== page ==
And yet, in the last week, we showed our true colours. Sona Mohapatra sang an Oriya folk song and we filed an FIR against her for committing the grave crime of attempting to re-interpret a folk song. And surprisingly, the outrage is being led by musicians, social workers, artists – people you’d generally expect to have an open mind about such matters. And yet, we cling on to our quaint ideas of ‘culture’ with such insecurity.

Our idea of protecting our culture is making it wear the burkha – it is precious so let us cloak it from head to toe. Let no one touch it, look at it, have anything to do with it. It is ours.

But it isn’t science. It is art.

The very nature of art is to change shape, to adapt, to be embraced by people across generations and still be revered. Sholay, arguably the biggest cinematic product of our nation, has been remade numerous times. Nusrat Fateh Ali Khan’s songs are adapted, Amir Khusrow and Bulle Shah’s songs are sung by rock bands across the world. Adaptations and interpretations are a part and parcel of art.

Shakespeare is the most widely read playwright in the world. Not because the Kingdom protected his writing and made them sacrosanct. But because Shakespeare has been adapted into every culture, every language, every context. And yet, his writings shine through because they touch something deep within us – they show us our dark sides, they throw light on our good.

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Most of the outrage has been because Sona Mohapatra has ‘polluted’ the song.

Well, if you ask any boy who grew up in Bhubaneswar or Cuttack, you’ll realise there wasn’t much purity to the song when we grew up. For all its rich traditions, Rangabati was sung and performed in baarats – accompanied by sleazy, pedophilic songs about the breasts of 15 year old girls. It was sung on the streets at night, as drunken men shouted out the lyrics, made lewd signs, and generally became a pain in everybody’s asses. I never heard a single of these protectors of culture complain about it.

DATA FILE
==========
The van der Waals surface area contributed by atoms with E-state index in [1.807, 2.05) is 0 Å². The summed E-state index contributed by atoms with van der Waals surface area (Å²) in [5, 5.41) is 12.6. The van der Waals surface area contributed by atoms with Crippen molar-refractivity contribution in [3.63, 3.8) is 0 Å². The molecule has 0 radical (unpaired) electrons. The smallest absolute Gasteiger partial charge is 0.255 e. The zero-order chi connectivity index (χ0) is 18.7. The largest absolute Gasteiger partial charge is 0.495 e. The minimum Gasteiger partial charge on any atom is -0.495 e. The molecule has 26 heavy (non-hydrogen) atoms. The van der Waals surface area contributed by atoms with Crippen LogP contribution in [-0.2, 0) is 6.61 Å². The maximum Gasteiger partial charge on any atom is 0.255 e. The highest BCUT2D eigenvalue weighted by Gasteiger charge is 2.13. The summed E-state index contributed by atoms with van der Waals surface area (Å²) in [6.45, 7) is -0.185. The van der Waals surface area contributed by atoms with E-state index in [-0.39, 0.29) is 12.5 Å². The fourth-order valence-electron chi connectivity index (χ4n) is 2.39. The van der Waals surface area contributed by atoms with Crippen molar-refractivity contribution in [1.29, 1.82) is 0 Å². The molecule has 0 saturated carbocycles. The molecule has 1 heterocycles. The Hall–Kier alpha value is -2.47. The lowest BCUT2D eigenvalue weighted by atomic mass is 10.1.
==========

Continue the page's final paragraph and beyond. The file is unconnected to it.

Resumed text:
And to differ in opinion is one thing. To file an FIR? Seriously? Now the artists have to run from pillar to post, deal with court hearings, and get called up like petty criminals – just because they remade a song? Who are we? The Taliban? ISIS??

And who should be the culprit? Well, the youth wing of BJP, who else?

These are the same guys who run around shattering coffee shops and man-handling young girls on Valentine’s Day, these great upholders of the culture of Orissa.

And yet, it is not the first time that we are embarking on such foolishness. A few years ago, a Bill was passed in the Assembly to change the name from Orissa to Odisha. We all celebrated on social networks, and took pride in ‘bringing back our lost glory’. Wait, what the fuck?

How does a name change from Orissa to Odisha change anything? For a state grappling with malnutrition and illiteracy, NOBODY thought it inappropriate to spend crores of rupees on a useless bureacratic process. While we harp on about culture and Oriya pride, nobody speaks about the politics of Orissa. There has been just one Chief Minister for the last fifteen years. While there has been hardly any laudable progress (apart from the usual benefits of modernisation), he is hailed as a ‘clean’ man (*Makes mental note to wear white kurtas when meeting girls*).

Nobody speaks about that. About the fact that politics and the electoral process in Orissa is crumbling. That one man in power for long periods (no matter how good/clean he is) is a disaster for electoral democracy.

We don’t care about such things. What we want, is to cloak our songs with burkhas. Let nobody touch them, for they are ours.

*
Well, well done Orissa!

It was just a song on YouTube. People would have watched it, and forgotten about it. But now we have gone ahead and proved to the entire nation how petty and myopic we are!

And singers, writers and musicians from Orissa, beware!

Like Shah Rukh Khan says in one of his shitty romantic films, ‘FIR milenge, chalte chalte!’

******

Posted in Politics | Tagged , , | 4 Comments

Thoughts on Rangabati Coke Studio Version

A few days ago, I saw my News Feed flooded with posts with Oriya people, about something that happened in Orissa.

Now, this is rare.

If I had to draw a venn diagram of my life, social networking and youtube and internet would be three coinciding circles. If I turn the page over, my home state Orissa would be sitting idle.

It’s like a double life I’m leading.

And it is something that I have felt right from childhood. Since I didn’t study in Orissa, I realised it is never mentioned anywhere. It was almost a Hogwarts-ish place that only appeared during Summer Holidays. Or if a teacher found two of us Oriya guys pinching each other during the prayer session and resorted to a lazy comment such as ‘Aye, you Oriya rowdies. Shut up and keep quiet!’.

However, the last two days have been different. Thanks to Sona Mohapatra’s rendition of ‘Rangabati O Rangabati’ on Coke Studio.

Rangabati

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Now, let me set a little context here.

Rangabati is not just another song. It has folk roots. But most of my generation in Orissa came across the song during drunken nights on a baaraat.